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Re: GPL/LGPL confusion

>From: Anthony Towns <aj@azure.humbug.org.au>
>You know, I think we've been looking at this wrong.

>Saying "you can't relicense" is just wrong. [...]

	I don't how it works in Australia, but you apparently have
no idea how the Title 17 (the US copyright laws) read in the United

	"License" is not a completely well defined term, and, more
importantly, it is not a legislated system by which you can directly
get the courts to enforce something.  The fact that you see that
terminology widely used does not change that.  Copyright owners of
many persuasions like the term because it suggests a broader monopoly
that copyright actually conveys.  A good book that covers this issue
is _The Nature Of Copyright: A Law Of Users Rights_ by L. Ray
Patterson and Stanley W. Lindberg.  It is, I believe, the only text
endorsed by Robert W. Kastenmeier, the then-chairman of the house
committee on intellectual property who presided over the drafting of
the 1976 Copyright Act.

	If you write copyright permissions and call it a "license",
the courts may interpret it as a unilateral grant of permissions
related to *your* copyright interests only, and (more likely) they may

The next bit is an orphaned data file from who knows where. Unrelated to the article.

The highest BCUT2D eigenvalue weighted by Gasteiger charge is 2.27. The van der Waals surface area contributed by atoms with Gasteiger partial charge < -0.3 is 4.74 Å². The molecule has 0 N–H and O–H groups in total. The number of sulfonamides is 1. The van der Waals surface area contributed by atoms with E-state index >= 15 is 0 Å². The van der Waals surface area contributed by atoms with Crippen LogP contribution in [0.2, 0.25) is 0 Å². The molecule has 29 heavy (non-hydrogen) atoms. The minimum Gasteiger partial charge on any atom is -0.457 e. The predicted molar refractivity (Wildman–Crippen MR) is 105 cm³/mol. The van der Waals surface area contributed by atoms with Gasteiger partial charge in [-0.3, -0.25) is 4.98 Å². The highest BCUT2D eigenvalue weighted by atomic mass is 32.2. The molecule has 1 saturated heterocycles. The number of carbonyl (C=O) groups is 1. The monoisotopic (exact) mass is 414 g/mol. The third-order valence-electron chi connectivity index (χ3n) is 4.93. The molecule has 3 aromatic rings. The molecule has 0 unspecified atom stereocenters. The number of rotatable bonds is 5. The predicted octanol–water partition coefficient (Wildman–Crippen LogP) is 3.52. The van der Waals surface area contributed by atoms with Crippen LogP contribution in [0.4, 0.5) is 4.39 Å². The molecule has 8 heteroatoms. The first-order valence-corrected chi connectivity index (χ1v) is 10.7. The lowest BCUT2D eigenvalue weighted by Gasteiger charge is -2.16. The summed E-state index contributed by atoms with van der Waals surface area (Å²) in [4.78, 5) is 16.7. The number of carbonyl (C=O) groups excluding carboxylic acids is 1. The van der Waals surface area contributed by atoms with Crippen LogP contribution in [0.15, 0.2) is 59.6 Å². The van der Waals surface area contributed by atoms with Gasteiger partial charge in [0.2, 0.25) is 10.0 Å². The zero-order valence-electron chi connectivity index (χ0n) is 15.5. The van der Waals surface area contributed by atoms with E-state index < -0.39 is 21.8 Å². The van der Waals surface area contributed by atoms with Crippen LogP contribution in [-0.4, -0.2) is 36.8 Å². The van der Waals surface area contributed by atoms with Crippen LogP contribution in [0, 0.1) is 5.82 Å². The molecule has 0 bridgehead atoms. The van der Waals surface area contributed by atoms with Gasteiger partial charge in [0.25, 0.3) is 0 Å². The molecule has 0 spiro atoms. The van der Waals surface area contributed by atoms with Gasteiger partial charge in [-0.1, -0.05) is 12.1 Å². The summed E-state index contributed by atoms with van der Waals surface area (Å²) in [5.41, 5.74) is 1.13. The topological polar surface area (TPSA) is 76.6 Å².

interpret it the offer phase of the formation of a contract.  Ask
yourself this, if somebody violates the "license", what law creates
the private right action by which you could sue them to enforce it?!?
When you think about this, you'll realize that you're actually talking
about either copyright infringement (title 17) or breach of contract
(state law in the US, mostly the Uniform Commercial Code).

	If you reply further, please identify who would have the right
to sue whom if the "license" were violated, and based, roughly, on
what law.

	I am not a lawyer, so please do not rely on this as legal advice.

>>       Your right to copy a piece of content comes from the
>> permissions granted to you by the owners of its copyrights, not by
>> intermediaries who have no actual copyright interest or authorization
>> to act as an agent for the copyright owners.
>That's only true if the original copyright holders didn't specifically
>give you permission to sublicense in their copyright license though...

	What actual legal act are you referring to when you say
"sublicense?"  Are you talking about forming a binding contract?  Are
you talking about granting permissions with respect to your own
copyright?  Are you are talking about having some limited power of
attorney with respect to copyrights that are not yours?  If you claim
that "sublicense" as it would apply to copyright is a term precisely
defined in the law, tell me where.

	If you visit 
and look at the list of GPL compatible "licenses", and click on the
link labelled "The X11 license", you will notice that the word
"sublicense" DOES NOT APPEAR in the X11 license, and the FSF gets
very good legal advice.  I know that one person who provides legal
advice to them is a law professor at Columbia University.

Adam J. Richter     __     ______________   4880 Stevens Creek Blvd, Suite 104
adam@yggdrasil.com     \ /                  San Jose, California 95129-1034
+1 408 261-6630         | g g d r a s i l   United States of America
fax +1 408 261-6631      "Free Software For The Rest Of Us."

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